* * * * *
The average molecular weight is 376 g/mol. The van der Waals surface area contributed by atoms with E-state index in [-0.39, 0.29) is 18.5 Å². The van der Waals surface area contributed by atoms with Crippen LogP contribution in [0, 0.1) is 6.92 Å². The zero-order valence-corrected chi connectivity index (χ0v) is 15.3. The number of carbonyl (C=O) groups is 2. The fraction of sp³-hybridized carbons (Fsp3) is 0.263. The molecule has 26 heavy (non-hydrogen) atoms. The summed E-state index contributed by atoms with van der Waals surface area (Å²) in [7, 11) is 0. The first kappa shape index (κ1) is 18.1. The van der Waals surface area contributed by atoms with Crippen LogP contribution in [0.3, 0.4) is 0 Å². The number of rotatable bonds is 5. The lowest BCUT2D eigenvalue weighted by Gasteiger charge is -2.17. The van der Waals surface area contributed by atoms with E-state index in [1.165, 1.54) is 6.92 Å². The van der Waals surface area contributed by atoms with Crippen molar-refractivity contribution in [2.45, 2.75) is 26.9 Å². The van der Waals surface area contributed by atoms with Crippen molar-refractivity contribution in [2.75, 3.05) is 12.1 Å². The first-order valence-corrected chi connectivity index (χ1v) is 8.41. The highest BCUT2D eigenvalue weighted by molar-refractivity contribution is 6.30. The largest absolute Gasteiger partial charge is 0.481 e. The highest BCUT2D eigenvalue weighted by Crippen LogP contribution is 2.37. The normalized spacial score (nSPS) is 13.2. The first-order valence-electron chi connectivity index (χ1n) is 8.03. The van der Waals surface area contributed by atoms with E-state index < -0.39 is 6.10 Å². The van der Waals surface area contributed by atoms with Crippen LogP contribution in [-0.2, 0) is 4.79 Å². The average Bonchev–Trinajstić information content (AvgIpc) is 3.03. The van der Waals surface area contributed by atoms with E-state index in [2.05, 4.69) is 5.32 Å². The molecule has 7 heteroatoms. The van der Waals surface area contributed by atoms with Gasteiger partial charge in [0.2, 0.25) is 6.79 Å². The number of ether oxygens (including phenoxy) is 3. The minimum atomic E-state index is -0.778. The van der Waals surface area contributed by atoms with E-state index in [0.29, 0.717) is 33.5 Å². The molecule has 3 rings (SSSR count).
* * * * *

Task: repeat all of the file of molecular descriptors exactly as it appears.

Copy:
The average molecular weight is 376 g/mol. The van der Waals surface area contributed by atoms with E-state index in [-0.39, 0.29) is 18.5 Å². The van der Waals surface area contributed by atoms with Crippen LogP contribution in [0, 0.1) is 6.92 Å². The zero-order valence-corrected chi connectivity index (χ0v) is 15.3. The number of carbonyl (C=O) groups is 2. The fraction of sp³-hybridized carbons (Fsp3) is 0.263. The molecule has 26 heavy (non-hydrogen) atoms. The summed E-state index contributed by atoms with van der Waals surface area (Å²) in [7, 11) is 0. The first kappa shape index (κ1) is 18.1. The van der Waals surface area contributed by atoms with Crippen LogP contribution in [0.3, 0.4) is 0 Å². The number of rotatable bonds is 5. The lowest BCUT2D eigenvalue weighted by Gasteiger charge is -2.17. The van der Waals surface area contributed by atoms with E-state index in [1.165, 1.54) is 6.92 Å². The van der Waals surface area contributed by atoms with Crippen molar-refractivity contribution in [2.45, 2.75) is 26.9 Å². The van der Waals surface area contributed by atoms with Crippen molar-refractivity contribution in [2.75, 3.05) is 12.1 Å². The first-order valence-corrected chi connectivity index (χ1v) is 8.41. The highest BCUT2D eigenvalue weighted by molar-refractivity contribution is 6.30. The largest absolute Gasteiger partial charge is 0.481 e. The highest BCUT2D eigenvalue weighted by Crippen LogP contribution is 2.37. The normalized spacial score (nSPS) is 13.2. The first-order valence-electron chi connectivity index (χ1n) is 8.03. The van der Waals surface area contributed by atoms with E-state index < -0.39 is 6.10 Å². The van der Waals surface area contributed by atoms with Crippen LogP contribution in [-0.2, 0) is 4.79 Å². The average Bonchev–Trinajstić information content (AvgIpc) is 3.03. The van der Waals surface area contributed by atoms with E-state index in [2.05, 4.69) is 5.32 Å². The molecule has 7 heteroatoms. The van der Waals surface area contributed by atoms with Gasteiger partial charge in [0.2, 0.25) is 6.79 Å². The number of ether oxygens (including phenoxy) is 3. The minimum atomic E-state index is -0.778. The van der Waals surface area contributed by atoms with E-state index in [0.29, 0.717) is 33.5 Å². The molecule has 3 rings (SSSR count).